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Discussion Starter #1
In light of recent photo submissions for the CelicaSupra.com calendar, there have been a lot of discussions about how to take digital photos, how to properly manipulate them and why some photos look better when printed than others. Taking a good photo is a bit more involved than just aiming & shooting. Making a photo look good in print actually does require proper technique, lighting, environment...etc.

If you're interested in digital photography, or wish to submit photos of your Supra for future calendars ... please take the time to read this thread. There's a lot of good info here - feel free to contribute your own ideas & suggestions!


Thanks!
-The Admin Team 8)

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Flyin' Hawaiian said:
weight of the calendar inside the envelope will be 4.6 ounces, so Mike will be figuring the weight of each calendar at 5 ounces. He's been working out of town, but I'm sure he will calculate postage for each of you out of the country as soon as he's home and caught up on some needed rest.

As for resolution of pictures, its a hard call to make. I'm having issues right now with 2 images that were "borderline" and are not coming out clean enough for me to okay the print job. What looks good on a computer's monitor is not necessarily what the print shop will print, so colors have to be adjusted for the "print world", and if the image has even the slightest haziness or graininess, it is amplified by the screening process.

I too liked a few other photos that I wished were of higher resolution, but had to say no because it would not have been clean enough for the calendar. What would you like to see in a calendar that you've paid $30.00 for? A blurry or pixelated picture of a cool car, or a clean picture of a decent-looking car? This is a hard call to some, but for me I had to pick the better resolution image.

What's even worse is the fact that even though there were some 4 megapixel images taken, the settings were incorrect, so it gave the picture a less than desirable effect of either graininess, or blurred, or what's worse, a discolored effect.

Even for me, with a Nikon D70 that does 6.2 megapixels, I've had some really cool shots ruined because I did not have the ISO set correct for the shot, and ended up with really bad graininess. This isn't the problem of the camera, but with the user behind it! I now take several shots in a few different settings to make sure that I get one that will work.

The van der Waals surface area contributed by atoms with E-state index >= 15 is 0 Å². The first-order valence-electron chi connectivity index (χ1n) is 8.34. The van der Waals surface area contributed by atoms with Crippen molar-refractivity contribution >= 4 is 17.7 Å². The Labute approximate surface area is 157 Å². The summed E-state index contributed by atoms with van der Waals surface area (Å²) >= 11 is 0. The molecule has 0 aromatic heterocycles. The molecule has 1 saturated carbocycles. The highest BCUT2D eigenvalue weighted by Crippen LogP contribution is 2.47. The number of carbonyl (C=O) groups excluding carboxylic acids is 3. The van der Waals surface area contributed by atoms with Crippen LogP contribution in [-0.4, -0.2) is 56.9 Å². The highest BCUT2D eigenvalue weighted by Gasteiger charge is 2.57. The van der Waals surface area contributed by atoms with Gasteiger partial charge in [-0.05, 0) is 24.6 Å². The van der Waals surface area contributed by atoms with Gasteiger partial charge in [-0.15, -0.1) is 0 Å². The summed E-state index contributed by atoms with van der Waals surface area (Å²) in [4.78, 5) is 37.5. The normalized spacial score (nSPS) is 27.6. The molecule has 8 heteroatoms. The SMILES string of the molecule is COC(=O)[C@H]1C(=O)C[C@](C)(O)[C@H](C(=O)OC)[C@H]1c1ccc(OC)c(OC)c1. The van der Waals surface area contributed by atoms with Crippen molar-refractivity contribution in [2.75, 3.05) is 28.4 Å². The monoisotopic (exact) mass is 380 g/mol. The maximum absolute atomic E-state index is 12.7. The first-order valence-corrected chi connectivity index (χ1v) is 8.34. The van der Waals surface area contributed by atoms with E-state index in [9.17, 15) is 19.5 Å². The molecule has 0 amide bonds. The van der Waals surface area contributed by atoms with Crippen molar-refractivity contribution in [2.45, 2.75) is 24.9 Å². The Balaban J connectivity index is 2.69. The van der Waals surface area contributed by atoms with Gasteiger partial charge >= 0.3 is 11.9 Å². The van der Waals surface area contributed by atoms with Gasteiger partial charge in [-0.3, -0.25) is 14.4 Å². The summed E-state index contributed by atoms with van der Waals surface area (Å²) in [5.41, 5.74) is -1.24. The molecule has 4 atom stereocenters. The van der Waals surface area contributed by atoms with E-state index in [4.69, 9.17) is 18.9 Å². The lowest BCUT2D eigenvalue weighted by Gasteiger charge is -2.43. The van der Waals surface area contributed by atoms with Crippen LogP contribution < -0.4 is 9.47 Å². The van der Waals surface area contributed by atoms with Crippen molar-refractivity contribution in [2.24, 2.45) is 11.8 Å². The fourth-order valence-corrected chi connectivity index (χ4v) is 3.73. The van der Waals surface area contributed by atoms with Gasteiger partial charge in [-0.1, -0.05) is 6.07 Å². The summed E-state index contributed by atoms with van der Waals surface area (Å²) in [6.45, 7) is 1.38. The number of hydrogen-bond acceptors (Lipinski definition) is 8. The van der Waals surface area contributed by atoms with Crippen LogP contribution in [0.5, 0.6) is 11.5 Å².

I'm sorry that some of you feel a picture should have been in the calendar while others maybe shouldn't have, but given the time and material I had to work with, this was as good as I was able to give to you. Hopefully next year will allow us much more time to request higher res pictures of those shots Mike and the "committee" like. Now back to dealing with the printer's issues and getting this calendar printed!
Chris
Chris my camera does not seem to have many settings to change. I have a fujifilm finepix 50i which will take photos up tp 4.3 million pixels. The only settings that I can find are for the flash and the size of picture i.e how many pixels I use. It is basicly point it at something and press the button, so I don't know how I can ever really improve my pictures for the next calendar.
 

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supramad77 said:
Chris my camera does not seem to have many settings to change. I have a fujifilm finepix 50i which will take photos up tp 4.3 million pixels. The only settings that I can find are for the flash and the size of picture i.e how many pixels I use. It is basicly point it at something and press the button, so I don't know how I can ever really improve my pictures for the next calendar.
For printing purposes, the biggest mistake you can make is attempting to resize your photo after you download it from your camera. A lot of people make this mistake (and I'm not saying you did) and they assume that just because their photo looks fantastic on their monitor, it will also look equally impressive in print - as Chris noted before.

When I want to print anything from my camera, I download the raw image - check it out in Photoshop and correct anything I don't like. Usually, color balance is fine but a little retouching is needed. Other than that, I save the adjusted files (full size) to a CD and take them to the photo printing place.

The biggest thing I can stress about digital photography (and I'm not an expert, but I read a lot) is this: Don't mistake resolution settings for the Web as being the same as Print resolution. They are two completely different animals. Once you size something down to 800x600 or 1024x768 pixels, you've completely eliminated the ability to print an 8" x 10" photo from it. The available pixels are not adequate to blow up into a print without it looking pixellated, blotchy and just plain bad.
 

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Mega Pixels
What size photo quality pictures you can print.

1 Mega Pixel = 5" x 7"
2 Mega Pixel = 8" x 10"
3 Mega Pixel = 11" x 14"
Do you see a pattern here?

If you resize a picture to a larger size it will not be photo quality anymore.

Compression